The self-management literature suggests that goal setting provides an impetus to make and maintain health-related behavior change and that success in achieving goals increases self-efficacy (Scobbie, Wyke, & Dixon, 2009). An increase in self-efficacy in turn provides people with the confidence to set and pursue more ambitious goals (Scobbie et al., 2009). Although previous studies have supported the use of goal setting, we have limited knowledge of what people with MS hope to accomplish in their daily life after an intervention is complete. A better understanding of the goals set by people with MS after intervention can assist health care professionals with revising and continuing to strengthen interventions and developing content for future applications. Therefore, we examined the goals set by people with MS after they completed a teleconference-delivered fatigue management program. The objectives of this study were (1) to describe the focus of short-, intermediate-, and long-term goals set by people with MS who participated in a teleconference-delivered fatigue management program and (2) to evaluate the extent to which participants were able to achieve these goals over time.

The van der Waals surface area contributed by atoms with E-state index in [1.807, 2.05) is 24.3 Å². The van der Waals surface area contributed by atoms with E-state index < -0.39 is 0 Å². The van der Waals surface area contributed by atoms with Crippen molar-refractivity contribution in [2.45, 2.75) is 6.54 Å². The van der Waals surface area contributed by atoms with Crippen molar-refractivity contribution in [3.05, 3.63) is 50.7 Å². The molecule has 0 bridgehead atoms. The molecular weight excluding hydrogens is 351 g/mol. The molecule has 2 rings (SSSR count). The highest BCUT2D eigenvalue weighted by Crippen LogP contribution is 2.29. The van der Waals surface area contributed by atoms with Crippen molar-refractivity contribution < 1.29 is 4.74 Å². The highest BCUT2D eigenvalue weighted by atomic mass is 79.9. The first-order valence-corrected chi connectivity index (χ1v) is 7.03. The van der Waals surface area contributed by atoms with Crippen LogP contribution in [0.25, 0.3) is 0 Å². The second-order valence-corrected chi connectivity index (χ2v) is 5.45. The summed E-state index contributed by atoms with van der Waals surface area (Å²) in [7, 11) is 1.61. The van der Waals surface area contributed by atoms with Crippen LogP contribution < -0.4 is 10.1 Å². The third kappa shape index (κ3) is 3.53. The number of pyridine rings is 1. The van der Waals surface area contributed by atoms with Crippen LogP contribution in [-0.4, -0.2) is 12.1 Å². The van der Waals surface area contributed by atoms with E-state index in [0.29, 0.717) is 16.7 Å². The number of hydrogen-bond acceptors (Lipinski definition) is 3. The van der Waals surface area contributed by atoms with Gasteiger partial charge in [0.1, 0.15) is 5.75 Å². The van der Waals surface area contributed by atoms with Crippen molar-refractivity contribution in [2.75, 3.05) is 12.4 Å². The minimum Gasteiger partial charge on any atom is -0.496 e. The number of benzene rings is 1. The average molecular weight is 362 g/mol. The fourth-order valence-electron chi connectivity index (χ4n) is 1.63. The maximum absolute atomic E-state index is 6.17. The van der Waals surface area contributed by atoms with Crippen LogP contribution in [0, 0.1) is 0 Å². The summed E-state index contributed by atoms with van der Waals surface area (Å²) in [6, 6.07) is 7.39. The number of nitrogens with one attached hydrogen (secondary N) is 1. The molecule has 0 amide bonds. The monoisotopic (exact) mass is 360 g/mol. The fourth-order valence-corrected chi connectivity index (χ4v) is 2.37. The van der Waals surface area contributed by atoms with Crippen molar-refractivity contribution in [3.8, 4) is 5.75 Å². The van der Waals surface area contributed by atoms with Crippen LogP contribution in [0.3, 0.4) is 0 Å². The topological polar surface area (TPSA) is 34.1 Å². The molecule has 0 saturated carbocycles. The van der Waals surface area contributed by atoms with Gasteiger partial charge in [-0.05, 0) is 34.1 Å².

Method
The data used in this study were collected as part of a randomized controlled trial (RCT) that evaluated the efficacy and effectiveness of a teleconference-delivered fatigue management program for adults with MS (Finlayson, Preissner, Cho, & Plow, 2011). As part of the final session of the 6-wk intervention, the participants set short-, intermediate-, and long-term goals. Once the final session was complete, the participants were asked to refine their goals and mail back their setting goals worksheet to the study office. These goals and the participants’ self-reported ratings of goal achievement over time were the data analyzed for this study.
Participants
Participants were recruited by advertising through the local chapter of the National Multiple Sclerosis Society and the North American Research Committee on Multiple Sclerosis Registry, which is a database of voluntary information from people with MS. People interested in participating in the study contacted the study office. During the contact, a trained research assistant explained the study (i.e., purposes, procedures, risks, and benefits) to the potential participants, and if they agreed to continue, the research assistant evaluated their eligibility.